Posted by Lee Casebolt on January 9th, 2008
Matt Hughes is my favorite fighter.
Itâ€™s not that I relate to him on any sort of personal level. Weâ€™re both hyper-competitive, but I was on the debate team in high school and the most athletic thing I ever did was run my mouth. Meanwhile, Hughes has been wrestling since he was a fetus. Had we gone to school together, he probably wouldâ€™ve given me a wedgie and stolen my lunch money (and the jokeâ€™s on him â€“ I didnâ€™t have any lunch money) if we crossed paths at all. Other than that, weâ€™re both Caucasian males of approximately the same age, residing in adjacent states. Otherwise, we couldnâ€™t be more different.
And I didnâ€™t jump on the Hughes bandwagon after he became the most dominant UFC champion of all â€œtimesâ€. I was rooting for him when he beat Valerie Ignatov (look him up) in his one sided snoozefest of a UFC debut. Iâ€™d gone to see him fight in tiny venues in
I love Matt Hughes as a fighter for one simple reason. My favorite thing in all of combat sports (which is to say very nearly my favorite thing in all the world) is to watch some poor bastard get picked up against his will and thrown to the ground with maximum force. If the poor unfortunate happens to break something on the way down, so much the better. If I werenâ€™t something of a sadist, Iâ€™d watch soccer. Nobody in the short history of MMA has ever done that as well as Matt Hughes, and I love him for it.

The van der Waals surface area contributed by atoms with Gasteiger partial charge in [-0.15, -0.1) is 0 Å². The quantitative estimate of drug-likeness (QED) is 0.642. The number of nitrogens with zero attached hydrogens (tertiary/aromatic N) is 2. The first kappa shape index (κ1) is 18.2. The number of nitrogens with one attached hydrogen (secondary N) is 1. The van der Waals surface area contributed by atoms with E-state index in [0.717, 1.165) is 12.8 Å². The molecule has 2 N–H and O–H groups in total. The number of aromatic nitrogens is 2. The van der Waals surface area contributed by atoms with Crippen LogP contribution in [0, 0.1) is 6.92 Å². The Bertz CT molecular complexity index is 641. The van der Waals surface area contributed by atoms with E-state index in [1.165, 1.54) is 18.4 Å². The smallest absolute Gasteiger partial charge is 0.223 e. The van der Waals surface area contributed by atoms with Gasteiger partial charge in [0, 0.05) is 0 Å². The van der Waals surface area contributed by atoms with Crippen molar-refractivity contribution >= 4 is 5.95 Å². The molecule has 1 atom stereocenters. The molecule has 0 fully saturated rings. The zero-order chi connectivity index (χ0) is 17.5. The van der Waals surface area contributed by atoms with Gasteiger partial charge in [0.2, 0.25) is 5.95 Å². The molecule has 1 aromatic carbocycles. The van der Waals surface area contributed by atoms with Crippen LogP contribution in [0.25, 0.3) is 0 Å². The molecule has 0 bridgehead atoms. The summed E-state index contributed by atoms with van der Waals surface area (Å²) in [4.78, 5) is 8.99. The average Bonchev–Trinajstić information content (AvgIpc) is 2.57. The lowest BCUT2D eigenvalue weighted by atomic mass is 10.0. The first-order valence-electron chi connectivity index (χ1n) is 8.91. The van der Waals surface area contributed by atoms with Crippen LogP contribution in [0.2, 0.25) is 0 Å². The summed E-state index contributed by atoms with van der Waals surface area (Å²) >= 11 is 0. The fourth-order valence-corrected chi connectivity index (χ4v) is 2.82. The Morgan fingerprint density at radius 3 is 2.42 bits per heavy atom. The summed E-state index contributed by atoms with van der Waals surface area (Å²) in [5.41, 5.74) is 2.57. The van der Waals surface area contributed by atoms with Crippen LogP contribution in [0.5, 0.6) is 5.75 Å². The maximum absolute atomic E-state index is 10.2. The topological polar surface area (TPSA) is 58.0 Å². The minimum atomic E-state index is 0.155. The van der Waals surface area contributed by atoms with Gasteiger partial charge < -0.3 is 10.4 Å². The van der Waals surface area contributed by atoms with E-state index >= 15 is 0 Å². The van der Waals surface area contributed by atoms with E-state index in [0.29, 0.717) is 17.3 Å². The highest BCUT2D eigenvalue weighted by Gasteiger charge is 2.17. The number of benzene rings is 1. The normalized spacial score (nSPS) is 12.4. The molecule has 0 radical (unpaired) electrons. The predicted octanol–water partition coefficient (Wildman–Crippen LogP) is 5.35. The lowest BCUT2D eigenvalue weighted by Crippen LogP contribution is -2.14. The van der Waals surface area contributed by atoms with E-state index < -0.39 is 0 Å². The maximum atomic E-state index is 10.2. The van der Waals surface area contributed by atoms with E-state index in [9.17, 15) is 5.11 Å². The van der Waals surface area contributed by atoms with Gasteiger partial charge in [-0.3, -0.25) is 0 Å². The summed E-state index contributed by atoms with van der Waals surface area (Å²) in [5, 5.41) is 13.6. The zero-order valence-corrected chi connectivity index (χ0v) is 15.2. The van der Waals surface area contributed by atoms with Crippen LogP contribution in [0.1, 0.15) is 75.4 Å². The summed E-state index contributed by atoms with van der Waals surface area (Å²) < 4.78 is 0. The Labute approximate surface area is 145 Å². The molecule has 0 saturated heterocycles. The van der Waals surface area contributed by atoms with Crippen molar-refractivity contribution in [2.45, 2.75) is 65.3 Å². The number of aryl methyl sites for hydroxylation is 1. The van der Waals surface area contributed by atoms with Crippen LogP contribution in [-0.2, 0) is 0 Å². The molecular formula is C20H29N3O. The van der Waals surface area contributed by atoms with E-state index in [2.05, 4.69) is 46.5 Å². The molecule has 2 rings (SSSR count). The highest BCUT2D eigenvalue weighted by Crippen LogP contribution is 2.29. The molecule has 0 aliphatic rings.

So, naturally, when my favorite fighter â€œwritesâ€ an autobiography (I havenâ€™t believed an athlete has written his own autobiography since I was thirteen years old), I feel compelled to buy it, as much out of obsessive collectorhood as any belief that the book will be any good. As a public service to you, the discerning TotalMMA reader, I feel likewise compelled to review said tome, so that you may make an informed decision as to whether to shell out the twenty four bones on your own. That, and Iain and Jon will probably send me mailbombs if I blow my first deadline.